Time to Talk Day will take place on Thursday 4 February 2021, with See Me Scotland working with its anti-stigma partners from across the UK and Ireland to encourage people to talk about their mental health.
Managed by SAMH (Scottish Association for Mental Health) and The Mental Health Foundation, See Me is Scotland’s programme to tackle mental health stigma and discrimination. The campaign, which is funded by Scottish Government and Comic Relief, has made a significant impact in challenging and breaking down barriers to people talking more about mental health since it was first launched in 2002.
This is the fourth time See Me Scotland has been involved in Time to Talk Day after huge success in previous years. Last year, over 300 workplaces, schools, universities, football teams, youth clubs (and more) took part all over Scotland, ordering packs and resources and holding events to get people talking about mental health.
A small conversation about mental health has the power to make a big difference, especially with the current challenges of the coronavirus (COVID-19) pandemic, and it’s something we can all do. As a result, the theme of this year’s campaign is ‘The Power of Small’.
Too many people with mental health problems are still made to feel isolated, worthless and ashamed. Conversations have the power to change lives, wherever they take place.
Despite the pandemic, organisations and citizens in Greater Cumbernauld can get involved by hosting an online activity on Thursday 4 February 2021, or by putting materials out or simply talking to someone about the issue of mental health.
There are lots of downloadable resources and packs available to order from See Me Scotland, including posters, postcards, tip cards and conversation starters. See Me Scotland has also developed a range of activity and communications packs to give ideas on what you can do to get people and organisations involved in your area.
Everyone has mental health and it’s important to take care of it. Mental health problems affect around one in four people in any given year. They range from common problems such as depression and anxiety, to rarer issues such as schizophrenia and bipolar disorder.
Cumbernauld Community Health Information Hub is urging people and organisations in the local area to back Time to Talk Day 2021 and get behind the work of See Me Scotland. Mary McNeil, Development Manager at Cornerstone House Centre, remarked:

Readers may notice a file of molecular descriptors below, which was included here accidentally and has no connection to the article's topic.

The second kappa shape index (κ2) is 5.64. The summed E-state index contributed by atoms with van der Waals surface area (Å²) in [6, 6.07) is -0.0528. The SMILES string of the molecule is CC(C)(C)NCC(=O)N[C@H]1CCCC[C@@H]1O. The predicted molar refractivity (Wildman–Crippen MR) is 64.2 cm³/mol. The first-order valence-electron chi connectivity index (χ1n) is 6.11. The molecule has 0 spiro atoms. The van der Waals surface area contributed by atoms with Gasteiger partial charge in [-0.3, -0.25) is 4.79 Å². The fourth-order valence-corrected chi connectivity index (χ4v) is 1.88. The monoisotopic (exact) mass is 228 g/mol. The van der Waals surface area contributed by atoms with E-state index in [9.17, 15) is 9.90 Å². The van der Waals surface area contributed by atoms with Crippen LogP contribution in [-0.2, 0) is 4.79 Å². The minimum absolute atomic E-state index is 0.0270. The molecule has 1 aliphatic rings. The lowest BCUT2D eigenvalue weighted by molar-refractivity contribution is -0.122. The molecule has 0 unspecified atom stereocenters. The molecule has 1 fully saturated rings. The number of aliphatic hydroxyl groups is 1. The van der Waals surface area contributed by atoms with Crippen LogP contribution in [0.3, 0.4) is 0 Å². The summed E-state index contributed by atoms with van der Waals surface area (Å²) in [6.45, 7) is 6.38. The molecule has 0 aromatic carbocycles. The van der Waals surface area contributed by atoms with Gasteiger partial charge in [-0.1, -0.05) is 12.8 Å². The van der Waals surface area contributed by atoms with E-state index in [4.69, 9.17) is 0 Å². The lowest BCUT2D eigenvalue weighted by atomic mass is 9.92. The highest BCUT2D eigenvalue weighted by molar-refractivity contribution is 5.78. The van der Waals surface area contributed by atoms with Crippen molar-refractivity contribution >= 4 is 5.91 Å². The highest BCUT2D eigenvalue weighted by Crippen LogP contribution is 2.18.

“It doesn’t matter how successful you are or how much you seemingly have going for you in life – mental health problems can strike anyone. It’s not a sign of weakness or failure in any way, it’s an illness. And like any illness or injury, with the right treatment things can get better and you can become stronger again.
“It’s true indeed that there is no such thing as good health without good mental health. Many people face some kind of mental health challenge at some point in their lives. If it’s something you are going through right now, remember that you’re not alone and that with the right support most people get well again or find a way to cope and live a normal life again.
“Once upon a time it might have been an unusual step for someone to speak about their mental health, but now so many well known faces have taken the step to talk about their own experience of mental ill health and encourage others that they can get better.
“The thing about mental health is that it is invisible. It doesn’t matter how perfect someone’s life might seem on the outside – how beautiful a body someone might appear to have, how good their family life might appear to be or how much they always seem to have everything together and in order – the truth is we don’t always know what is really going on in their lives.